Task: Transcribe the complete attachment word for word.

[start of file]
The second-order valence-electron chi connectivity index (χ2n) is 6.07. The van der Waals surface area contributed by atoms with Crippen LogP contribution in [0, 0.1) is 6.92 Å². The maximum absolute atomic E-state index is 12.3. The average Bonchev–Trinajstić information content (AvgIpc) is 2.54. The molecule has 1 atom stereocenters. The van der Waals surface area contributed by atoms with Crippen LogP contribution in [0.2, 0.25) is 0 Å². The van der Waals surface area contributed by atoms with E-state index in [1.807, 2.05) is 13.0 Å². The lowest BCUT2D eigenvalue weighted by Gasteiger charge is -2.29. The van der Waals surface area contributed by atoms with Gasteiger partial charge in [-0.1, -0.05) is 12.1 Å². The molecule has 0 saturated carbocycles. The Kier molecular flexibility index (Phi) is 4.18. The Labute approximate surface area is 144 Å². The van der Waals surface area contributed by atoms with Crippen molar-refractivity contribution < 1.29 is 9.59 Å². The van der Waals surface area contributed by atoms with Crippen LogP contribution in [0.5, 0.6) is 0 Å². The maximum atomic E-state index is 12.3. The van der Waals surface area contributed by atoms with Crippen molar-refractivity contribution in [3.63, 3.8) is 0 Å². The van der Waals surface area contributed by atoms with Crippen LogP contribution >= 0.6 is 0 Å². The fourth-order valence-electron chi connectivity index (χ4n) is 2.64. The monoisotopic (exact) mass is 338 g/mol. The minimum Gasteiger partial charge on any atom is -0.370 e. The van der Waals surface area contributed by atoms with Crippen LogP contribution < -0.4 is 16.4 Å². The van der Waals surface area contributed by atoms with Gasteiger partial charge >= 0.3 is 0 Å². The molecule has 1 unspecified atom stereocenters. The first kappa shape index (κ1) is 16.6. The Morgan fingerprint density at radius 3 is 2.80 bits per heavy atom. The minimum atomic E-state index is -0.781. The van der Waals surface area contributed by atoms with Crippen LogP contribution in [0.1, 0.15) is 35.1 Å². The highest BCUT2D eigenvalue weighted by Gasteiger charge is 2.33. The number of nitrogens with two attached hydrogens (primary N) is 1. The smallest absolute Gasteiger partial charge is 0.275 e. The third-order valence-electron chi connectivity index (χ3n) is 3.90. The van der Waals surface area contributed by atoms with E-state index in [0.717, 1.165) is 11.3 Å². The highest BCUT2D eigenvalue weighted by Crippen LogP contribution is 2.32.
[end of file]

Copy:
The second-order valence-electron chi connectivity index (χ2n) is 6.07. The van der Waals surface area contributed by atoms with Crippen LogP contribution in [0, 0.1) is 6.92 Å². The maximum absolute atomic E-state index is 12.3. The average Bonchev–Trinajstić information content (AvgIpc) is 2.54. The molecule has 1 atom stereocenters. The van der Waals surface area contributed by atoms with Crippen LogP contribution in [0.2, 0.25) is 0 Å². The van der Waals surface area contributed by atoms with E-state index in [1.807, 2.05) is 13.0 Å². The lowest BCUT2D eigenvalue weighted by Gasteiger charge is -2.29. The van der Waals surface area contributed by atoms with Gasteiger partial charge in [-0.1, -0.05) is 12.1 Å². The molecule has 0 saturated carbocycles. The Kier molecular flexibility index (Phi) is 4.18. The Labute approximate surface area is 144 Å². The van der Waals surface area contributed by atoms with Crippen molar-refractivity contribution < 1.29 is 9.59 Å². The van der Waals surface area contributed by atoms with Crippen LogP contribution in [0.5, 0.6) is 0 Å². The maximum atomic E-state index is 12.3. The van der Waals surface area contributed by atoms with Crippen molar-refractivity contribution in [3.63, 3.8) is 0 Å². The van der Waals surface area contributed by atoms with Crippen LogP contribution >= 0.6 is 0 Å². The fourth-order valence-electron chi connectivity index (χ4n) is 2.64. The monoisotopic (exact) mass is 338 g/mol. The minimum Gasteiger partial charge on any atom is -0.370 e. The van der Waals surface area contributed by atoms with Crippen LogP contribution < -0.4 is 16.4 Å². The van der Waals surface area contributed by atoms with Gasteiger partial charge >= 0.3 is 0 Å². The molecule has 1 unspecified atom stereocenters. The first kappa shape index (κ1) is 16.6. The Morgan fingerprint density at radius 3 is 2.80 bits per heavy atom. The minimum atomic E-state index is -0.781. The van der Waals surface area contributed by atoms with Crippen LogP contribution in [0.1, 0.15) is 35.1 Å². The highest BCUT2D eigenvalue weighted by Gasteiger charge is 2.33. The number of nitrogens with two attached hydrogens (primary N) is 1. The smallest absolute Gasteiger partial charge is 0.275 e. The third-order valence-electron chi connectivity index (χ3n) is 3.90. The van der Waals surface area contributed by atoms with E-state index in [0.717, 1.165) is 11.3 Å². The highest BCUT2D eigenvalue weighted by Crippen LogP contribution is 2.32.